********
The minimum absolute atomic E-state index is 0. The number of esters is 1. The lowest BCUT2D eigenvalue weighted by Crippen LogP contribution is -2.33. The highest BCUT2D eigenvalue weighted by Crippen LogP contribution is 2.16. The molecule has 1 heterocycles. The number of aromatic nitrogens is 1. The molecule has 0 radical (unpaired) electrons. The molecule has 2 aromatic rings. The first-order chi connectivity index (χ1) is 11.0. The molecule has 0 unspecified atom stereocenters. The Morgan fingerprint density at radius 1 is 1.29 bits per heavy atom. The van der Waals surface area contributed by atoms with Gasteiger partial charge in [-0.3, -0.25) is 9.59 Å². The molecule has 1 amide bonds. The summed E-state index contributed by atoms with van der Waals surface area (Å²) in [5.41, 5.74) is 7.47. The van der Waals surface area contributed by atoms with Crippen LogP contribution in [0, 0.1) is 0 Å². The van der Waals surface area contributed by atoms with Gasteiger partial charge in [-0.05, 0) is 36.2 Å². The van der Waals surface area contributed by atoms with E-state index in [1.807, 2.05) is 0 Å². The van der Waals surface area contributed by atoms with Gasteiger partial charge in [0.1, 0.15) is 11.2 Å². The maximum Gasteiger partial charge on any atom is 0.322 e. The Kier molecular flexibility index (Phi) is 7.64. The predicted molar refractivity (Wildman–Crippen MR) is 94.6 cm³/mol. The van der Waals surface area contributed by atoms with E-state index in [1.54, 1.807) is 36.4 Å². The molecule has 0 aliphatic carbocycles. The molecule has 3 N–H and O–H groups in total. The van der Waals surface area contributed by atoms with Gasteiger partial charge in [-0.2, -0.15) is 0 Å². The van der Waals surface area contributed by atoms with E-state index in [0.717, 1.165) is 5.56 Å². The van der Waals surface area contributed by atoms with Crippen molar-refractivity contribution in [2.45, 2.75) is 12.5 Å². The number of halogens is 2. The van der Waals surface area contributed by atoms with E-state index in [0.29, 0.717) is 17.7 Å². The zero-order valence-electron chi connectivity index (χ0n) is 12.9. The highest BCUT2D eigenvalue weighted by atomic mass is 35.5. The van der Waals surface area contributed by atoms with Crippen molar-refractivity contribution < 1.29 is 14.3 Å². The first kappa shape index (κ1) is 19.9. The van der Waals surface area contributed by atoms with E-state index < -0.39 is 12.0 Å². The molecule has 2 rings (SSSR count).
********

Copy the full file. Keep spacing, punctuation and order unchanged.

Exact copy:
The minimum absolute atomic E-state index is 0. The number of esters is 1. The lowest BCUT2D eigenvalue weighted by Crippen LogP contribution is -2.33. The highest BCUT2D eigenvalue weighted by Crippen LogP contribution is 2.16. The molecule has 1 heterocycles. The number of aromatic nitrogens is 1. The molecule has 0 radical (unpaired) electrons. The molecule has 2 aromatic rings. The first-order chi connectivity index (χ1) is 11.0. The molecule has 0 unspecified atom stereocenters. The Morgan fingerprint density at radius 1 is 1.29 bits per heavy atom. The van der Waals surface area contributed by atoms with Gasteiger partial charge in [-0.3, -0.25) is 9.59 Å². The molecule has 1 amide bonds. The summed E-state index contributed by atoms with van der Waals surface area (Å²) in [5.41, 5.74) is 7.47. The van der Waals surface area contributed by atoms with Crippen LogP contribution in [0, 0.1) is 0 Å². The van der Waals surface area contributed by atoms with Gasteiger partial charge in [-0.05, 0) is 36.2 Å². The van der Waals surface area contributed by atoms with E-state index in [1.807, 2.05) is 0 Å². The van der Waals surface area contributed by atoms with Gasteiger partial charge in [0.1, 0.15) is 11.2 Å². The maximum Gasteiger partial charge on any atom is 0.322 e. The Kier molecular flexibility index (Phi) is 7.64. The predicted molar refractivity (Wildman–Crippen MR) is 94.6 cm³/mol. The van der Waals surface area contributed by atoms with E-state index in [1.54, 1.807) is 36.4 Å². The molecule has 0 aliphatic carbocycles. The molecule has 3 N–H and O–H groups in total. The van der Waals surface area contributed by atoms with Gasteiger partial charge in [-0.2, -0.15) is 0 Å². The van der Waals surface area contributed by atoms with E-state index in [0.717, 1.165) is 5.56 Å². The van der Waals surface area contributed by atoms with Crippen molar-refractivity contribution in [2.45, 2.75) is 12.5 Å². The number of halogens is 2. The van der Waals surface area contributed by atoms with E-state index in [0.29, 0.717) is 17.7 Å². The zero-order valence-electron chi connectivity index (χ0n) is 12.9. The highest BCUT2D eigenvalue weighted by atomic mass is 35.5. The van der Waals surface area contributed by atoms with Crippen molar-refractivity contribution < 1.29 is 14.3 Å². The first kappa shape index (κ1) is 19.9. The van der Waals surface area contributed by atoms with E-state index < -0.39 is 12.0 Å². The molecule has 2 rings (SSSR count).